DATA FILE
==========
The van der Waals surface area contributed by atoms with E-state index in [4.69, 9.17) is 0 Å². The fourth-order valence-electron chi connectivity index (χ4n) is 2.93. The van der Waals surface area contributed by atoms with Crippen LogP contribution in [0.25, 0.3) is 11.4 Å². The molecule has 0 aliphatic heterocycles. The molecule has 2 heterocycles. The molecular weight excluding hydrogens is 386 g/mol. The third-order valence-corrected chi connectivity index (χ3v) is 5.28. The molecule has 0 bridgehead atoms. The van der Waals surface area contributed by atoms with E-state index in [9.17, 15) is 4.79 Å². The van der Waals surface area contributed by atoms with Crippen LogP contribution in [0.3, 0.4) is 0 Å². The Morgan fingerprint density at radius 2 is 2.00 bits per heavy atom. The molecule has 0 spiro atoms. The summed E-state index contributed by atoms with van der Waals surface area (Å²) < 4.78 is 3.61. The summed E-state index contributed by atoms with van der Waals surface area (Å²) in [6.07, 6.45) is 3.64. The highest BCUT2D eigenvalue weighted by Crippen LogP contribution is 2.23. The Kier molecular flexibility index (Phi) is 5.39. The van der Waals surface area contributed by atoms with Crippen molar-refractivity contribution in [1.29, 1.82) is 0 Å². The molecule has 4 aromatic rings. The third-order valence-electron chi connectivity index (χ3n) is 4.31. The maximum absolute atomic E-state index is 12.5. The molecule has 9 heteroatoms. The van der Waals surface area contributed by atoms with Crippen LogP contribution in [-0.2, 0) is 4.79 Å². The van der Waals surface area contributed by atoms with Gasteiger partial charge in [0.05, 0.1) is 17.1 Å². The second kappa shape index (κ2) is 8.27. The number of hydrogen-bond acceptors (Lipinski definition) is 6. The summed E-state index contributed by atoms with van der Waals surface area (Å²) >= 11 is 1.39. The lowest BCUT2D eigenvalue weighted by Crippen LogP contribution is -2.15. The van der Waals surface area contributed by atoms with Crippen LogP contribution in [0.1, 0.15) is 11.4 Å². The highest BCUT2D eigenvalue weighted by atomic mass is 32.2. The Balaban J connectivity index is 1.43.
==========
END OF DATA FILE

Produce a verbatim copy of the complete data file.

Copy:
The van der Waals surface area contributed by atoms with E-state index in [4.69, 9.17) is 0 Å². The fourth-order valence-electron chi connectivity index (χ4n) is 2.93. The van der Waals surface area contributed by atoms with Crippen LogP contribution in [0.25, 0.3) is 11.4 Å². The molecule has 0 aliphatic heterocycles. The molecule has 2 heterocycles. The molecular weight excluding hydrogens is 386 g/mol. The third-order valence-corrected chi connectivity index (χ3v) is 5.28. The molecule has 0 bridgehead atoms. The van der Waals surface area contributed by atoms with E-state index in [9.17, 15) is 4.79 Å². The van der Waals surface area contributed by atoms with Crippen LogP contribution in [0.3, 0.4) is 0 Å². The Morgan fingerprint density at radius 2 is 2.00 bits per heavy atom. The molecule has 0 spiro atoms. The summed E-state index contributed by atoms with van der Waals surface area (Å²) < 4.78 is 3.61. The summed E-state index contributed by atoms with van der Waals surface area (Å²) in [6.07, 6.45) is 3.64. The highest BCUT2D eigenvalue weighted by Crippen LogP contribution is 2.23. The Kier molecular flexibility index (Phi) is 5.39. The van der Waals surface area contributed by atoms with Crippen molar-refractivity contribution in [1.29, 1.82) is 0 Å². The molecule has 4 aromatic rings. The third-order valence-electron chi connectivity index (χ3n) is 4.31. The maximum absolute atomic E-state index is 12.5. The molecule has 9 heteroatoms. The van der Waals surface area contributed by atoms with Crippen LogP contribution in [-0.2, 0) is 4.79 Å². The van der Waals surface area contributed by atoms with Gasteiger partial charge in [0.05, 0.1) is 17.1 Å². The second kappa shape index (κ2) is 8.27. The number of hydrogen-bond acceptors (Lipinski definition) is 6. The summed E-state index contributed by atoms with van der Waals surface area (Å²) >= 11 is 1.39. The lowest BCUT2D eigenvalue weighted by Crippen LogP contribution is -2.15. The van der Waals surface area contributed by atoms with Crippen LogP contribution in [0.1, 0.15) is 11.4 Å². The highest BCUT2D eigenvalue weighted by atomic mass is 32.2. The Balaban J connectivity index is 1.43.